Earnings Management Definition and Impact on Financial Statements
Discuss About The Economic Uncertainty Earnings Management.
Earnings management can be defined as the use of accounting procedures to produce the required results which state the positive view of the commercial activities of the company and its fiscal position. This technique takes the undue advantage of the practices of accounting and thus the financial statements are generated which manipulate the various items of the balance sheet such as earnings, total assets and revenue. Although variations in revenue and expenditure may be normal phenomenon of the commercial activities of the company but the fluctuations may alarm the shareholders who wish to see firmness and progress in the company. It also influences the stock prices of the company as they fluctuate depending upon the fulfillment of the expectations of the shareholders.
The purpose of this essay is to discuss the various aspects of earnings management along with its various techniques. The aim of this essay is to illustrate the various corporate collapses in which earnings management was used. Furthermore, it suggests certain methods to the auditors to overcome this practice. Additionally, the responsibility of auditors in the company’s failure in the context of earnings management is also evaluated in this essay.
Earnings Management can be explained as intentional influence on the process of financial reporting for selfish motive of some individuals within the company. It also has an impact on the contracts of the company which depend upon the statistics of its financial growth. It comprises of the modification of the financial reports of the company so that the stakeholders can be misguided about the progress of the company (Xue and Hong, 2016).
Certain issues result in Earnings Management. There are various internal factors such as meeting the targets by the accounts department of the company. The other may be budgeted statistics which if not accomplished may have an adverse impact on the personnel, division or company amongst its stakeholders. The external factors may amount to the expectations of the stakeholders for the company to maximize its profits and hence their returns (Forbes, 2015). The burden of hope is added on by the external analysts who predict the performance of the company prior to the declaration of its financial results which it would like to achieve. Thus the factors leading to earnings management are WISE viz. Window Dressing, Internal targets, Smoothing of Income and External Expectations (Huguet and Gandía, 2016).
Factors Leading to Earnings Management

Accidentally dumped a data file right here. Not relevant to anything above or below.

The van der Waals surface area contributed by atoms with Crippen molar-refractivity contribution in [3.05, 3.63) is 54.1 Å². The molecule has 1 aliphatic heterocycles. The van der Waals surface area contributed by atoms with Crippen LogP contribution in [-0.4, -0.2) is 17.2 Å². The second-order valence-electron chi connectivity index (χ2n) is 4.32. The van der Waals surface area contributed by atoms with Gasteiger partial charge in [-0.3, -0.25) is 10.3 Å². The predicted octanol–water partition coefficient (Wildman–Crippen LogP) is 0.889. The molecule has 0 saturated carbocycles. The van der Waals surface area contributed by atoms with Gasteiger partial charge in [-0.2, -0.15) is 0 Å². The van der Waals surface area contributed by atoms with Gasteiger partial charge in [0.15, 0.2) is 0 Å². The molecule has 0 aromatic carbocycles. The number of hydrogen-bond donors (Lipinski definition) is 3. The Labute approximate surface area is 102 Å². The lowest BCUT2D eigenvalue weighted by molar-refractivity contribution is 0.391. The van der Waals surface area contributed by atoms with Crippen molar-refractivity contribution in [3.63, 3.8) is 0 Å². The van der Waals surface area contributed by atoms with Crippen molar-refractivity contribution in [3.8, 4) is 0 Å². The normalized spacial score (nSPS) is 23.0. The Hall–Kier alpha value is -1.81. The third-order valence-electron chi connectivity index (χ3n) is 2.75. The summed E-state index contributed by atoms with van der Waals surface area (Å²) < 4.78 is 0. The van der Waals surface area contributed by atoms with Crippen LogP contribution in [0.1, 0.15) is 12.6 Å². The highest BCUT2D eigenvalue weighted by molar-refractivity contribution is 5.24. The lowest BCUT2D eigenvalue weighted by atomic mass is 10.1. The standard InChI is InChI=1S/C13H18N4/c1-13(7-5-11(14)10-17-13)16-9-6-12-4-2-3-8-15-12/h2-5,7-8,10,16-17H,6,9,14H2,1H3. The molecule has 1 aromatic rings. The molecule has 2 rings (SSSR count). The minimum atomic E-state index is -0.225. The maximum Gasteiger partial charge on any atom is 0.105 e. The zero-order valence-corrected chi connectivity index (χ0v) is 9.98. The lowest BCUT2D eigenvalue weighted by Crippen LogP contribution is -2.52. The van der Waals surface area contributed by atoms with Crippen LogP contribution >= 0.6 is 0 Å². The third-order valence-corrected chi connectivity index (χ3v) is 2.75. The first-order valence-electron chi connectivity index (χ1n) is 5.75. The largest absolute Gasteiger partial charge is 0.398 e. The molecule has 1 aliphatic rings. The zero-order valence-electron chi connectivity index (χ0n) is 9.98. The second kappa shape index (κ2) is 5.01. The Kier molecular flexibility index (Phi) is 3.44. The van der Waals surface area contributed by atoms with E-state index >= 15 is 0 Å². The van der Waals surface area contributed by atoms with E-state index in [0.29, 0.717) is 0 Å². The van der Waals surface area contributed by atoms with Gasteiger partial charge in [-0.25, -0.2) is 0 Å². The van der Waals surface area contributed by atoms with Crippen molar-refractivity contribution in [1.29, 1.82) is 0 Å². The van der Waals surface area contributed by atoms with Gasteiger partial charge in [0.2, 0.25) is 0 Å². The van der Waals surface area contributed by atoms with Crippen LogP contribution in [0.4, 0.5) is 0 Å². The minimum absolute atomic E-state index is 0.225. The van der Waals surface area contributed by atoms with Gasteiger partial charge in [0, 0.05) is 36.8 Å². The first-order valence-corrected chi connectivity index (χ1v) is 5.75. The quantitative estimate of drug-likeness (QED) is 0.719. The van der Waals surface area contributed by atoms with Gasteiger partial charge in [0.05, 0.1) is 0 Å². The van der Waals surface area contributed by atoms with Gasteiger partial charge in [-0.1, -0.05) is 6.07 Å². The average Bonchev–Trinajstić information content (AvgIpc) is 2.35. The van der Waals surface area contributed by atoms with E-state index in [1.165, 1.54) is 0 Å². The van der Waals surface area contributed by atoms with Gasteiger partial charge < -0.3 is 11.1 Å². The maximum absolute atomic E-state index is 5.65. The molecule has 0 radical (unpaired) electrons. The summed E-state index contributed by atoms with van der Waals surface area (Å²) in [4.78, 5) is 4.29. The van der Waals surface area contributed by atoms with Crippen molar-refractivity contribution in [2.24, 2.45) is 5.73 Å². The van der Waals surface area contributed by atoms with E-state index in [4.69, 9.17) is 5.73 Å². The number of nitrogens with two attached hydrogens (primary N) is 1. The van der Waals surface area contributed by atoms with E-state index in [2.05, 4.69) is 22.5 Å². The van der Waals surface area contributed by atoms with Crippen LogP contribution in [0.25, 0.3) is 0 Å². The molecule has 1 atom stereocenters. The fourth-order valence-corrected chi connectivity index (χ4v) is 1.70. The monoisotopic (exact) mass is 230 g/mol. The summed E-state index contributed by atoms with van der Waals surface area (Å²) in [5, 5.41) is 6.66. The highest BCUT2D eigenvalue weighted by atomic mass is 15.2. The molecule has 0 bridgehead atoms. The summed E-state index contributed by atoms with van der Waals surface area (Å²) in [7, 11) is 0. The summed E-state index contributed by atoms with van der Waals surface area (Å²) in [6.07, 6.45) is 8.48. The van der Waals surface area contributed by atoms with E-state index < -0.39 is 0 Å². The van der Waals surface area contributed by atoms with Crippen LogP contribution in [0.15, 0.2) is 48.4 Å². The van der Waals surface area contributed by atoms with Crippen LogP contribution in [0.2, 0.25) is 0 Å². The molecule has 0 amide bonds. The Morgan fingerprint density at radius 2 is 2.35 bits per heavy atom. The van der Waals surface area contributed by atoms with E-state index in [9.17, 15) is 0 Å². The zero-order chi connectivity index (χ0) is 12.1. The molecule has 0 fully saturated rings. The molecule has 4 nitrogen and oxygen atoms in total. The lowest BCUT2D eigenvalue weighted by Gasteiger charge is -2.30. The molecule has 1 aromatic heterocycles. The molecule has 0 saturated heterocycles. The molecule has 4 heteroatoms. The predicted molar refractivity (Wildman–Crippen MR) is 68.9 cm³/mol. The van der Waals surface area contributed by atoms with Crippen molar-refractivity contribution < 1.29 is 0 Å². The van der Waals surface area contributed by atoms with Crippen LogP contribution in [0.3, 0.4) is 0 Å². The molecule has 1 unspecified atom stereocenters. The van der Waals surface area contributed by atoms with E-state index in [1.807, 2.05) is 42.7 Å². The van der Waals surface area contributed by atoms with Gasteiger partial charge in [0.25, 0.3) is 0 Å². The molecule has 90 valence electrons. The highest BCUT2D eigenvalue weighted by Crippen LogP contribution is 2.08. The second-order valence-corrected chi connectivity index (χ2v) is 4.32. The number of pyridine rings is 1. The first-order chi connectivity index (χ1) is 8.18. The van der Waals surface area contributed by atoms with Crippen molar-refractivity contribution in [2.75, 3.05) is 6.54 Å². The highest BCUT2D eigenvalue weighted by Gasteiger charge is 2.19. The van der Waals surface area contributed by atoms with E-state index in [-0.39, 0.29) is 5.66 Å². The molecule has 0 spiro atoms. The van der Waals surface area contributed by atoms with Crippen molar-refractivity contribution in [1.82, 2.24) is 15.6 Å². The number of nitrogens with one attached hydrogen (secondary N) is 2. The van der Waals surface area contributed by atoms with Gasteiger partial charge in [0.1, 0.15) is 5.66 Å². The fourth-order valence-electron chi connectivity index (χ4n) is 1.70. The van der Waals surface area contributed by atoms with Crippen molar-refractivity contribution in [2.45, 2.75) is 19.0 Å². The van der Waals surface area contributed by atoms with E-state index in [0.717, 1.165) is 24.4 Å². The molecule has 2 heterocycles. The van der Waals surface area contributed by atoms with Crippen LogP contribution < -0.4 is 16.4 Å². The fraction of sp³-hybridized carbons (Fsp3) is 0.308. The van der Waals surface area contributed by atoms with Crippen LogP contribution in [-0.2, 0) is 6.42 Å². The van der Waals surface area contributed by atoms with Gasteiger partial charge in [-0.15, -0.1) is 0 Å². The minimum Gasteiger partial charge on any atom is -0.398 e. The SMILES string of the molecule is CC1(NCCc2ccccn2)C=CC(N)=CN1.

Window Dressing can be explained as the decision of the management to manipulate the financial statements to attract the investors and creditors. Here the main aim is to seek the attention of the new shareholders with the help of presentation of profitable financial statements so that it seems that the company is performing well.
Internal targets refer to meeting the internal goals of the company with the help of earnings management technique.
With the help of Smoothing of Income, the company manipulates the financial statements and it appears that it has a smooth income generating pattern.
External expectations mean shifting the income from one accounting period to another so that the company can meet the predictable goals. It takes advantage of the various methods of accounting which are implemented in financial reporting.
Cookie Jars: In this method earnings are manipulated by choosing the time period for which the items of revenue and expenses are taken. It is done for the overheads which are based on approximations. The company can over accrue some reserves in the present year so that it can underscore some of them in the future. In this way the company can adjust the next year’s income on the basis of current year’s expenses (Bešli? et al., 2015).
Discretionary Accruals: The companies use accruals to diminish the inconsistencies in the income. These can be justified on the basis of variations in the timings of the realization of income. As this technique is less traceable by the stakeholders, it is practiced to a larger extent in the companies. It is hard to detect and contrast it with variations in the actual transactions taking place or the accounting policies implemented. Hence, the scope of earning management is widened through discretionary accruals (Shahzad, 2016).